Tuesday, August 17, 2010

Cincinnati may get mountain bike trails after all

Thanks to a committed group of local enthusiasts, Cincinnati just may get mountain bike trails in its parks after all.

On August 3, Cincinnati City Council's Livable Communities Committee directed Cincinnati Parks to work with an appointed committee to design and build a mountain bike trail.

Wes Munzel, a Mount Washington resident who first brought the issue to the attention of the Cincinnati Off Road Alliance (CORA) following a Building Cincinnati story in June – and later penned to Council a criticism of Parks' policy – will be part of the committee. It also is expected that representatives from CORA and Todd Palmeter, parks planner with the Hamilton County Park District, will form the backbone of the new committee.

Both Munzel and CORA made their positions clear before the Council committee: That a June report by Cincinnati Parks Director Willie Carden Jr. suggesting that mountain bike trails cause environmental damage, lead to crime and vandalism in parks, and are far too costly to maintain given the City's current budget is not supported by the evidence even he provided.

CORA disagrees

First and foremost an advocacy group, CORA believes that nature trails with proper design, implementation and management bring intrinsic value to a park and its surrounding community.

Carden's report brought solid disagreement from CORA, which was voiced in a prepared letter read before the Council committee.

"No credible body of evidence currently exists suggesting that off-road cycling causes greater trail erosion than hiking," CORA said. "Furthermore, a significant body of empirical, scientific evidence indicates that off-road cycling is no more damaging to natural trails than hiking. Thus, managers who prohibit bicycle use based on impacts to trails, soils, wildlife, or vegetation – all the while allowing hiking or equestrian use – are doing so without a foundation of factual scientific evidence."

Well-designed multi-use trails that are self-policed will tend to attract more legitimate users as well, CORA said.

"Legitimate users will report illegal activities to the proper authorities, as well as scare off elements that congregate towards secluded areas," CORA said.

CORA has well over 20 International Mountain Bike Association (IMBA)-certified trail builders in its group.

"Each CORA Trail Steward assigned to our area's off-road cycling trails has completed multiple IMBA Trailbuilding Schools to learn best, up-to-date practices for sustainable trail design and construction," CORA said. "Cincinnati has been the site for three IMBA Trailbuilding Schools in recent years. IMBA is a world leader in sustainable trail design."

Not a failure

Unlike Carden, CORA doesn't see its 1997 pilot project in Miles Edwards Park as a failure.

In fact, it used the committee hearing as an opportunity to give its side of the story.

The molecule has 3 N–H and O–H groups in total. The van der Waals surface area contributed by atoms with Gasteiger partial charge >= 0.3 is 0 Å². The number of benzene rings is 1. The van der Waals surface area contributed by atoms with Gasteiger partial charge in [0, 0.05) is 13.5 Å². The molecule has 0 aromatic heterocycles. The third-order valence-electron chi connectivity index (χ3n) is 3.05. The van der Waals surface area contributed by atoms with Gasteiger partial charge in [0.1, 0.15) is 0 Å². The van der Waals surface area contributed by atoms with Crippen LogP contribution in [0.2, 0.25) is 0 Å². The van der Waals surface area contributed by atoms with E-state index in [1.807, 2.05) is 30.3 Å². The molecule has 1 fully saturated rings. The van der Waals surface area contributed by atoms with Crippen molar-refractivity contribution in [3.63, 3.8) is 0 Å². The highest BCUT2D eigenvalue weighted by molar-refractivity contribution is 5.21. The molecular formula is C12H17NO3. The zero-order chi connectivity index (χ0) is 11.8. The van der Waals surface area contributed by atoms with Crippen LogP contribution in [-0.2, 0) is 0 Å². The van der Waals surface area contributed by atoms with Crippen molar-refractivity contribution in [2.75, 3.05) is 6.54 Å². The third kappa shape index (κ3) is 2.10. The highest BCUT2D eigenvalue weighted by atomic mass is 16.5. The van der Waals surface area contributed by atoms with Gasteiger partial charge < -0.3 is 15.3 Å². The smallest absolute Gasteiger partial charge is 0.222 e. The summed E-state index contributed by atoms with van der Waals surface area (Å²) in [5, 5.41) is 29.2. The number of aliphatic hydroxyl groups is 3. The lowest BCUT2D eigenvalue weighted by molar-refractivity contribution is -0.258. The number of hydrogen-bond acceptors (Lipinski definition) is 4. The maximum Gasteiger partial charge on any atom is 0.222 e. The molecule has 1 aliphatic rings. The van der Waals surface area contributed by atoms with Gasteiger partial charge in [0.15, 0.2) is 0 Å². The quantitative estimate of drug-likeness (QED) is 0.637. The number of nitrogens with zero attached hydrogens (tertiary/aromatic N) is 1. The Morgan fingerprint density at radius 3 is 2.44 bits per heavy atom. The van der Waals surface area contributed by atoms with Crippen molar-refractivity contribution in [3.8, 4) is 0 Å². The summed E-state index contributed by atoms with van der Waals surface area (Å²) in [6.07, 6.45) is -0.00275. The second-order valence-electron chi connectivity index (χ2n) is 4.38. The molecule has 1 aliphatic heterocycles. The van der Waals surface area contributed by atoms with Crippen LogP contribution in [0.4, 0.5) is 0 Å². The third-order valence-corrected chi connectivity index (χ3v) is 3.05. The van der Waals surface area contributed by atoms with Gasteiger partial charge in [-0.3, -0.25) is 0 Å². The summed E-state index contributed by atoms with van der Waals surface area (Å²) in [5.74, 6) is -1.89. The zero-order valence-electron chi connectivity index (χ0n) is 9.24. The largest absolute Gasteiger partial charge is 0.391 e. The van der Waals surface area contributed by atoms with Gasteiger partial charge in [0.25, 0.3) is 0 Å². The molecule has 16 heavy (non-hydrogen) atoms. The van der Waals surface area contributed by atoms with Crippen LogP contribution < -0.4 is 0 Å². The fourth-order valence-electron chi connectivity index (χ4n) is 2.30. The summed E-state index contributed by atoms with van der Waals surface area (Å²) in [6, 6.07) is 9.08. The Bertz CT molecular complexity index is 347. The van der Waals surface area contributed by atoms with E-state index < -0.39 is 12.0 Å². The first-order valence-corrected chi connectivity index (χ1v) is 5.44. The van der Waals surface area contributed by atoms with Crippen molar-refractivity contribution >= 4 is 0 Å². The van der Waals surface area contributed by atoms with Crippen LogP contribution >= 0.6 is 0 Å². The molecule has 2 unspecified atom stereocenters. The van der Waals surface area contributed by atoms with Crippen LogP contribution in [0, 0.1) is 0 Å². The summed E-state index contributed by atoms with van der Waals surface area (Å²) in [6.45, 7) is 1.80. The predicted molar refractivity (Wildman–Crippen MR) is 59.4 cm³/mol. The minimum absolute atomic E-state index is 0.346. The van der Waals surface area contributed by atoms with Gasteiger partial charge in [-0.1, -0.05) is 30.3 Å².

Following the construction of one-third of a mile of trails, signs of sabotage began to show: Fishing line was strung between trees at neck height, railroad spikes were welded together and buried in the trail sharp side up, and trees were cut down to block the trail.

After cleaning up the traps and informing Cincinnati Parks, the traps reappeared, and CORA volunteers encountered a person who may have been behind the destruction.

"Two CORA volunteers encountered an individual whose erratic, threatening behavior and language made them believe that it was the person responsible for the damage," CORA said. "It was an individual who lived in the neighborhood adjacent to the park and it was evident that he was not an off-road cyclist, yet intent on keeping off-road cyclist out of the park with any means he felt necessary."

After learning the individual's name and address, they contacted the police.

The police informed CORA that the Parks Department needed to file the complaint because it was park property being destroyed," CORA said. "CORA submitted a request to the park managers to file the police complaint. CORA was informed that park managers did not witness the suspect committing the damage; therefore, the City of Cincinnati Parks would not file the complaint."

Rather than continue to send volunteers into possible danger – and lacking City support – CORA pulled out of the project.

CORA said that the project is the closest to "failure" that it has come in its 14 years, citing recent accomplishments such as trails in East Fork State Park, Caesar Creek State Park, Harbin Park in Fairfield, Mitchell Memorial Forest in Hamilton County's Miami Township, and Devou Park in Covington.

CORA said that it has the capacity to build the trails through volunteer work and the ability to operate and maintain them through fundraising events.

Time will tell if that ever comes to fruition.

"CORA only asks for administrative support from the land managers, as a successful multi-use trail system is only as strong as the working relationship CORA develops with the land manager," CORA said.

Previous "bicycling" stories on BC:
Mountain bikers expected to advocate before council committee (8/2/10)
Mount Washington resident questions mountain biking research (7/7/10)
Mountain biking not coming to Cincinnati parks (6/15/10)
New parking facilities required to provide bicycle parking (5/24/10)
Metro, TANK to offer free rides on Bike to Work Day (5/11/10)

No comments:

Newer Post Older Post Home

Recent Comments